The Canadian economy has been pulling off a rare trick over the past decade or so: combining sustained increased income growth with productivity growth that is at best slow, and -- by some measures -- negative.
We are frequently told -- quite rightly -- that everything else being equal, higher productivity produces higher incomes and higher wages. But it is possible to focus too much attention on productivity, because other things are not necessarily always equal.
The accompanying graphs show Statistics Canada’s estimates for multifactor productivity (MFP). MFP captures the increase in output that cannot be explained by increases in labour and capital inputs, and are a popular measure for productivity.
Business sector MFP has been declining over the past ten years, driven by a sharp fall in productivity in the goods sector. If we dig a little deeper, the obvious culprit is the mining, oil and gas sector, where MFP has been falling since Statistics Canada started collecting the data in 1961. (The reason for this is that the low-hanging fruit has been picked; resource firms are increasingly obliged to work harder to extract less.)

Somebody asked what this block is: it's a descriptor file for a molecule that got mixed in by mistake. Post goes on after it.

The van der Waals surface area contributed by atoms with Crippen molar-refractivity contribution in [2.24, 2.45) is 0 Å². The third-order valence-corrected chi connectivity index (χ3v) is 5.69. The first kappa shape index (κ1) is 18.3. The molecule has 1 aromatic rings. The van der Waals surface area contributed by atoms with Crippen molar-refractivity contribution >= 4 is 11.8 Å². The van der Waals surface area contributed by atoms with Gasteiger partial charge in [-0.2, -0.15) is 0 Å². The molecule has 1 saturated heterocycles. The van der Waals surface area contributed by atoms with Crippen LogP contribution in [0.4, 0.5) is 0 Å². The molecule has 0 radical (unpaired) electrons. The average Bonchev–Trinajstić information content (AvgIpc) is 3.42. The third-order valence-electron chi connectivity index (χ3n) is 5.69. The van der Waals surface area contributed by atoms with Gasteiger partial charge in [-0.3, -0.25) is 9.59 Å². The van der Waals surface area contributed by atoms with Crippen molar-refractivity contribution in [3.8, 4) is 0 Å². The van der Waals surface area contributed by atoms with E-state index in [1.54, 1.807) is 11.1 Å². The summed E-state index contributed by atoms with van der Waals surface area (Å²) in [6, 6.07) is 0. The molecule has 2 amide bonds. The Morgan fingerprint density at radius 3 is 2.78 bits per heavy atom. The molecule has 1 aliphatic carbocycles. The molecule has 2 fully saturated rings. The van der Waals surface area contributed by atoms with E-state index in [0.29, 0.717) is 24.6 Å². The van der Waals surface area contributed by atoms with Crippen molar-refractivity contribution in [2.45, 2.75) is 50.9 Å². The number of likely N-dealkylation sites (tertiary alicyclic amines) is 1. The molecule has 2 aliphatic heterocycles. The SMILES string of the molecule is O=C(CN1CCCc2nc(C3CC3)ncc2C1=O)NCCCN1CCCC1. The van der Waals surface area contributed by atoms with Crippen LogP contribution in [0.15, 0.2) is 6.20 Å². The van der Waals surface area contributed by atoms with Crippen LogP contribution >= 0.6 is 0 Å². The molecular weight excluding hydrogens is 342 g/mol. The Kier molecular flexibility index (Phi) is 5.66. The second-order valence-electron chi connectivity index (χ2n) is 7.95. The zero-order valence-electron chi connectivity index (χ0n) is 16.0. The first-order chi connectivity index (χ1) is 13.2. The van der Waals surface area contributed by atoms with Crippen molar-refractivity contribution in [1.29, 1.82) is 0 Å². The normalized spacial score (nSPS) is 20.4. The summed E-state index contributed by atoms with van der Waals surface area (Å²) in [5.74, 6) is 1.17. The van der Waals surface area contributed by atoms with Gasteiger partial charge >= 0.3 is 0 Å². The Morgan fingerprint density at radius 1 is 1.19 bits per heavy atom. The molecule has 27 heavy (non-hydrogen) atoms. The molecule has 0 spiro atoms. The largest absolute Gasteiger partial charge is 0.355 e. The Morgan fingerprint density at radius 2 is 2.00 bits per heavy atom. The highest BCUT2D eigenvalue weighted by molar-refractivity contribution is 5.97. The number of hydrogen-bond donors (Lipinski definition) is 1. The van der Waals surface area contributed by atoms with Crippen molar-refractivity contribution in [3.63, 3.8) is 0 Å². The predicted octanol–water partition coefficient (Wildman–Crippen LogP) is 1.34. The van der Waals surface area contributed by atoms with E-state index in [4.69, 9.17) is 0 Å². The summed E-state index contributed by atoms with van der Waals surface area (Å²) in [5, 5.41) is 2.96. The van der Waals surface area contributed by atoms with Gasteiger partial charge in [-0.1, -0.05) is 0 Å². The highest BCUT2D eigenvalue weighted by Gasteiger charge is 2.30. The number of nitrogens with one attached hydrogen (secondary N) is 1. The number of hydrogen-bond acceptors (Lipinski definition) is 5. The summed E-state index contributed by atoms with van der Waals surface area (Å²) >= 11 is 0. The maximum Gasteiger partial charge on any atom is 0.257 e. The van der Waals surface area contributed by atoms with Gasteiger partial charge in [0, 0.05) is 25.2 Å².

The resource boom has shifted labour and especially capital to the resource sector, and this greater weight is dragging down MFP estimates for the goods sector and for the economy as a whole.
If you were concerned with productivity alone, you would view this shift as an unwelcome development and recommend measures to divert investment away from the resource sector. This sort of analysis fails to consider why productive capacity is being shifted to the resource sector in the first place. Higher commodity prices have more than offset sluggish productivity growth, and have provided Canadians with increased incomes.
Some commenters have suggested that high resource prices have provided income growth despite low productivity growth. But to a very great extent, slow growth in measured productivity is a direct result of those prices. We’re seeing a shift of productive resources from sectors where productivity is high and prices are weak to those where productivity is low and prices are strong. The net effect of this transfer is lower productivity -- and higher incomes.
[A more detailed version of this post is available at Worthwhile Canadian Initiative.]
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